What’s exciting about esports betting is that it doesn’t appear anywhere near its peak. Esports gambling is expected to become a $23.5 billion industry by 2020.
Given the industry’s relative youth, many are still figuring out the best way to wager on it. Therefore, you can jump in and become one of the early experts.
I’ve discussed how esports betting strategy has parallels with traditional sports wagering. But there are still intricacies that are being mapped out right now.
The profit potential for esports gambling figures to grow. Esportsbooks will only continue offering more lines and liquidity. These increased opportunities will enable you to find plenty of soft lines.
Of course, there are growing pains when jumping into any new type of gambling. Competitive gaming is no different, because you’ll need to master the teams, players, and correct handicapping strategies.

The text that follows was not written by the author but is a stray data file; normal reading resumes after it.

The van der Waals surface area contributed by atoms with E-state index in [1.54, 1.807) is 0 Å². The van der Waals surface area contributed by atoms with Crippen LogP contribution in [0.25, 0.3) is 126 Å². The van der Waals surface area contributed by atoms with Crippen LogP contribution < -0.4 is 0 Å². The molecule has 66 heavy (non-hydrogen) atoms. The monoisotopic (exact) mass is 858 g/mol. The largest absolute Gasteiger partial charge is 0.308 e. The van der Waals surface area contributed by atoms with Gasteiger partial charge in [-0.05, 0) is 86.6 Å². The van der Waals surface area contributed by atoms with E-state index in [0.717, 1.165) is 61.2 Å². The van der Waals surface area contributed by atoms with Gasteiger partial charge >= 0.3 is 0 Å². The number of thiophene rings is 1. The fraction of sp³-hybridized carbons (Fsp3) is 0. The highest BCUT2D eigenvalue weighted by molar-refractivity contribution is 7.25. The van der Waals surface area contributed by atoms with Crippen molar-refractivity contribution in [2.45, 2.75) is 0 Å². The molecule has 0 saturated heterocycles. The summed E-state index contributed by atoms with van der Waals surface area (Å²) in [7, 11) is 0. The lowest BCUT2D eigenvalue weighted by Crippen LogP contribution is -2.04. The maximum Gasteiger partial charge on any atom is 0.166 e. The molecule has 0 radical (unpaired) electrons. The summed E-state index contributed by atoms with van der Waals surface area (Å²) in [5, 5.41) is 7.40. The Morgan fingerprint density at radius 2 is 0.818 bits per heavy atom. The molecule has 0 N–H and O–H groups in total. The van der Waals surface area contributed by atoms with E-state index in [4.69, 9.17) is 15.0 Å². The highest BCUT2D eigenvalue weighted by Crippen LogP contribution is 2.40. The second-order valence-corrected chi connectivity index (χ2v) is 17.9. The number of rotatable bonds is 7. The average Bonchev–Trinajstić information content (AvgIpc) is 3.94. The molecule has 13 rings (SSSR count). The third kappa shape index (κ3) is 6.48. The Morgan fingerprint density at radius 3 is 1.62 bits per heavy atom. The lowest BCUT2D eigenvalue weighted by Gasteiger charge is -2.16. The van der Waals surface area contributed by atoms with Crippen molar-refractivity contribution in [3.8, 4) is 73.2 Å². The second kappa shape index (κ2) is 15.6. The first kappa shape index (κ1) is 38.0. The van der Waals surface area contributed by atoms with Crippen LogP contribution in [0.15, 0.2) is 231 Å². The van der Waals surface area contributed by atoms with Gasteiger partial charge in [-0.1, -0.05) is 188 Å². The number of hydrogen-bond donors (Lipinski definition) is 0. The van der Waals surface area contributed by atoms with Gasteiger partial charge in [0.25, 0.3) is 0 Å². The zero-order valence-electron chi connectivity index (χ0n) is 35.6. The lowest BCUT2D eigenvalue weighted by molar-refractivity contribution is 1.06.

Nevertheless, esports wagering isn’t as defined as regular sports betting. You can still find a large number of soft lines with the right skills.
Wagering on video games isn’t an automatic path towards riches. It also features some downsides that you should think about before getting started. Here are the biggest drawbacks to consider.
The US Supreme Court recently cleared the way for legal sports betting. They struck down an archaic law that previously banned sports gambling on a federal level.
Several have already made the decision to do so and are running betting markets.
Of course, the country features 50 states and multiple territories. Nearly half are expected to offer sports gambling in the near future — but this won’t be the case for a while.